David Von Drehle is a regular opinion writer for the Washington Post. In this column, he describes the lack of ideas in the Republican Party. Their only goal is power. They didn’t even bother to write a party platform. Whatever Trump wants, that’s what they want. No discussion, no debate, no dissent. Their goals in capturing six seats on the Supreme Court are negative: to roll back abortion. To roll back Obamacare. To roll back any gains for civil rights. To roll back the New Deal.

Drehle writes:

“The path to my fixed purpose is laid with iron rails, whereon my soul is grooved to run,” declared the self-destructive Captain Ahab, concerning his pursuit of Moby Dick. The elusive white whale of Republican politics is abortion rights. For nearly 50 years, over oceans of campaign speeches and seas of television ads, GOP candidates have promised to fill the Supreme Court with enough harpooners to slay the beast.

With the chance to replace the late Justice Ruth Bader Ginsburg, a pioneer of women’s rights, mere weeks before a presidential election, the Republican Ahabs are lowering boats and putting their backs into one more try. Four years ago, they used their Senate majority to preserve a 5-to-4 conservative advantage on the court by blocking President Barack Obama’s pick in the final year of his second term. Now they spy the chance to grab a 6-to-3 margin.
Senate Majority Leader Mitch McConnell (R-Ky.) might want to flip ahead to the final chapters to see how this story ends. Or I could just tell him: Ahab is last seen being dragged by the whale into the fatal briny.

One of three things could come of this. Cooler heads might prevail — but what’s the chance of that these days? The other two alternatives both bristle with disaster for the GOP.

The GOP might actually spear its whale, by creating a majority of justices willing to undo the reproductive autonomy that has been affirmed and reaffirmed in earlier court opinions. The number of new supporters this would win for the Republican Party is approximately zero. They already have, as their rock-solid base, all the voters who genuinely believe that human life begins at conception — not as a scientific proposition (obviously true), but as a moral law. That the single zygote cell formed when a microscopic sperm cell fertilizes an ovum is as much a person as you and me.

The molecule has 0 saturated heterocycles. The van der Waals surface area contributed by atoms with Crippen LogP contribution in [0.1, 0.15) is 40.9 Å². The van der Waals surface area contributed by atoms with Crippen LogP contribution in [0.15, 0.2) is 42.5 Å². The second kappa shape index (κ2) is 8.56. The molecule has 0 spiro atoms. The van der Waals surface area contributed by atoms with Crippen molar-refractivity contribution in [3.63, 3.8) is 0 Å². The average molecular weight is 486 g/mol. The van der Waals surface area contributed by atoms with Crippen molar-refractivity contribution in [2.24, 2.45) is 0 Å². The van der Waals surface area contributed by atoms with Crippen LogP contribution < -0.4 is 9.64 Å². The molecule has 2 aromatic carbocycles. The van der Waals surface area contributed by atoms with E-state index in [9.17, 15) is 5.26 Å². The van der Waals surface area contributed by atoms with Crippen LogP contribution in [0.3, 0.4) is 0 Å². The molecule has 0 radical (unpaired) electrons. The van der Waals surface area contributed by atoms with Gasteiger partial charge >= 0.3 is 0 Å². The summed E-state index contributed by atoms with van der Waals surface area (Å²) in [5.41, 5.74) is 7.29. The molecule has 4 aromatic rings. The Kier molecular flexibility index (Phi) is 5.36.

As a former zygote myself, I understand the principle. I also understand that an entity composed of many trillions of cells is relevant to these matters. “Overturning Roe v. Wade,” as the campaign shorthand goes, would compromise the rights of every woman with a zygote in her body. By the same life-at-conception logic, a number of contraceptive methods could potentially be banned, including IUDs and the so-called morning-after pill. Never in U.S. history has there been a comparable rollback of officially recognized rights.

While gaining zero voters, the GOP stands to lose millions of them. Generations of women — and the men who love them — have factored reproductive freedoms into their world views. A qualified right to abortion is recognized even in Italy, home to the antiabortion Roman Catholic church. Among those who would lose autonomy are many women, and their men, who have loyally voted Republican year after year while quietly depending on these rights. Democrats aren’t the only ones who experience unwanted pregnancies.

The third alternative fits the cynical spirit of McConnell’s power play. Elected Republicans could grab the seat to the delight of their antiabortion base, while quietly counting on the justices not to do anything radically unpopular. A fact you won’t find in Republican campaign ads is that all federal protections of abortion rights are the products of Republican-dominated courts. The last time the Supreme Court had a majority appointed by Democratic presidents was 1969.

When Roe v. Wade was decided in 1973, six of the court’s nine justices were appointed by Republican presidents. Five of the six were in favor. In 1992, the court explicitly reconsidered whether a qualified right to abortion exists. By then, eight of the nine justices were Republican appointees.

How did the GOP keep its grip on the abortion issue despite this history? By denouncing those justices as the wrong kind of Republicans and pledging to find more reliable ones. Over time, the party has replaced the supposedly squishy justices with rock-ribbed conservatives approved by Federalist Society gatekeepers. If six such stalwarts should fail to deliver the long-promised repeal, it will be obvious that abortion rights are here to stay and Republican rhetoric to the contrary is baloney.

The GOP cupboard would then be entirely bare. The party of fiscal discipline has become the party of trillion-dollar deficits. The party of free trade has become the party of Trump tariffs. The party of limited government has become the party of executive orders. The party of Reagan has become the party of resentment. When the hollowness of its antiabortion rhetoric is confirmed, the Republican Party will stand for nothing, on a platform they don’t even bother to write.

There’s an old saying: When you stand for nothing, you’ll fall for anything. A suitable epitaph for the party of McConnell in the age of Trump.